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Small business struggles amid coronavirus pandemic ‘very real’ in Manitoba: CFIB

Restaurant owner Obby Khan says he's been forced to close his newest Shawarma Khan location due to the COVID-19 pandemic.
Restaurant owner Obby Khan says he's been forced to close his newest Shawarma Khan location due to the COVID-19 pandemic. Global News / File

The federal government’s announcement on Wednesday that additional economic measures will be put in place to help Canadian workers and businesses amid the novel coronavirus pandemic may come as welcome news to struggling business owners.

Prime Minister Justin Trudeau said the government will spend up to $82 billion, including $27 billion in direct support for Canadian workers and businesses, and that the money will be disseminated through a combination of direct supports for workers and businesses and tax deferrals.

READ MORE: Trudeau unveils $82B in aid for families, business amid coronavirus uncertainty

According to research by the Canadian Federation of Independent Business (CFIB), half of Canada’s small firms have seen a drop in sales due to the economic effects of COVID-19, the disease caused by the novel coronavirus, with four in 10 reporting a more than 25 per cent decrease.

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Jonathan Alward, director of provincial affairs with the Manitoba branch of the CFIB, told 680 CJOB he was aware that business owners have been struggling to deal with the crisis, but seeing the numbers on paper makes everything “very real.”

“It’s definitely not getting better,” he said.

“Today, in Manitoba, for those that have been impacted, the average cost has been about $44,000 already, so we’re really trying to call on governments, call on consumers to support small business right now.”

READ MORE: Coronavirus — What’s open, closed — and cancelled — in Manitoba

Alward said St. Patrick’s Day was a perfect example of how the restaurant industry, in particular, is being affected. It’s one of the biggest days of the year for many bars, pubs and restaurants, but many had to close or pivot to delivery only due to the pandemic.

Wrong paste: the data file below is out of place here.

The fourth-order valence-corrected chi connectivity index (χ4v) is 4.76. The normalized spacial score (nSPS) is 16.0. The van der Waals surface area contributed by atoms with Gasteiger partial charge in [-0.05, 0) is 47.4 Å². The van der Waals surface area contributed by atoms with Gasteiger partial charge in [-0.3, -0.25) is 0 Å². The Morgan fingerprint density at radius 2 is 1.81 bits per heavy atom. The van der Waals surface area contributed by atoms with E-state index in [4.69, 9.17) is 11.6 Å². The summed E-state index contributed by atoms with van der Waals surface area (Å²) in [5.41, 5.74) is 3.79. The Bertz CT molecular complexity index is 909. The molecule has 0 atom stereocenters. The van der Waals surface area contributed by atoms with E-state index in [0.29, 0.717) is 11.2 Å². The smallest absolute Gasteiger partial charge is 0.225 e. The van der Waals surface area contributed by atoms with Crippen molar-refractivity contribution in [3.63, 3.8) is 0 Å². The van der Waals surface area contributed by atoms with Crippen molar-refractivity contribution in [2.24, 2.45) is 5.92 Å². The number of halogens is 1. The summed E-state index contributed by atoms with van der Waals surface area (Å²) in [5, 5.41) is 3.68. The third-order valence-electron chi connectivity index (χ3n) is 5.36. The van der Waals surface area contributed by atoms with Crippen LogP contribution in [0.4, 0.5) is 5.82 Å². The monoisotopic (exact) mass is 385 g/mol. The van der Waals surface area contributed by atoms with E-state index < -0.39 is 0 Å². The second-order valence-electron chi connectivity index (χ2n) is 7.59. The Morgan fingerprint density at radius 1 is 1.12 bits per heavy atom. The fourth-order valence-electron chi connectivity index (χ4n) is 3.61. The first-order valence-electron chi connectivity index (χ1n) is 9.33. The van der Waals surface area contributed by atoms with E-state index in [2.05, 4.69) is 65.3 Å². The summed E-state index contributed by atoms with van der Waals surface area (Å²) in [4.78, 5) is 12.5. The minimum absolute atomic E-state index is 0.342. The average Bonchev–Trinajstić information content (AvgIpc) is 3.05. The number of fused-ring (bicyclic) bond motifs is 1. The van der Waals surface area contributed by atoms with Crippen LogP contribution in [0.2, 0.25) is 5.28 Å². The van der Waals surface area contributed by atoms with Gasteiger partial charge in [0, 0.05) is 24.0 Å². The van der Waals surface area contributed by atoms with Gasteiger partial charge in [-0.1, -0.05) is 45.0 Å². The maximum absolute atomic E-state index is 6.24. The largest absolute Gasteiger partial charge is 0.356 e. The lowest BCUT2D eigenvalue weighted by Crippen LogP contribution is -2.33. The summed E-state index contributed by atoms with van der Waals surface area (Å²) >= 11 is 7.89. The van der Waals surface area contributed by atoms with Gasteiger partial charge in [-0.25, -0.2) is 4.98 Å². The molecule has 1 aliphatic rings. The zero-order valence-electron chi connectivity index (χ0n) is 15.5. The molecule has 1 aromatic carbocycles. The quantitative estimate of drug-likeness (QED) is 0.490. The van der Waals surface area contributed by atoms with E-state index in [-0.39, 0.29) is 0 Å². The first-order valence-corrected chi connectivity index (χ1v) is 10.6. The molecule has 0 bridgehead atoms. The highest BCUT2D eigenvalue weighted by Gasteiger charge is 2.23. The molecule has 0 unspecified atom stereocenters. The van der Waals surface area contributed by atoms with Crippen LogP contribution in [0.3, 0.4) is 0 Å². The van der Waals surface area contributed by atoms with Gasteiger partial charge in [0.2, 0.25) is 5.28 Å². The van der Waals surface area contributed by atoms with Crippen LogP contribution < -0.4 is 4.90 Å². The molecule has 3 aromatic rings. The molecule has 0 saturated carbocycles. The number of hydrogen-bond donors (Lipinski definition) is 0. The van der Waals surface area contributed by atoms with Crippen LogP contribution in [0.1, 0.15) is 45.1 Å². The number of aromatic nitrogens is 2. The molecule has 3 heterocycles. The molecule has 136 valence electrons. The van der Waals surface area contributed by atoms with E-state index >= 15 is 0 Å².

“I know yesterday we were fielding calls from members who are looking at reducing staff hours, unfortunately having to lay staff off, shut their doors altogether,” he said.

“They don’t make those decisions lightly. They want to support their staff, they want to keep everything afloat.

“Whenever this pandemic is over and life returns back to more normal, they want to make sure there’s a business there for those employees to come back to. It weighs heavily on them.”

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READ MORE: Coronavirus — How the Emergencies Act could help Canada’s struggling economy

Winnipeg businesses have been vocal about their concerns, with everything from cannabis stores to restaurants to music venues having to shut their doors in light of the crisis.

Local restaurateur Obby Khan told 680 CJOB on Tuesday that he’s been forced to close his newest Shawarma Khan location.

“No one was coming. The traffic had just dried up on that side of downtown,” he said.

“Sales yesterday were absolutely dismal, and unfortunately, SkipTheDishes and DoorDash weren’t enough for us to stay open.

“We’re losing money… so we had no choice but to shut the doors. People aren’t around to support it so it’s really sad.”

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Khan said he’ll be paying his full-time staff out of his own pocket during the crisis, and he’s had to lay off all of his part-time workers.

Park Theatre owner Erick Casselman said the popular local venue started cancelling shows on the weekend.

“We cleared out our entire March calendar and are starting to clear out the entire April calendar, just to be safe and to be cautious and to get ahead of the curve,” he said.

“A lot of it has been postponements or return of deposits on rental, return of ticket sales… logistically, it’s been a nightmare because we’re trying to clear out an entire calendar and trying to squeeze it into other spots where we can.”

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Coronavirus outbreak: Health official says ‘all Manitobans have a role to play’ in limiting virus spread
Coronavirus outbreak: Health official says ‘all Manitobans have a role to play’ in limiting virus spread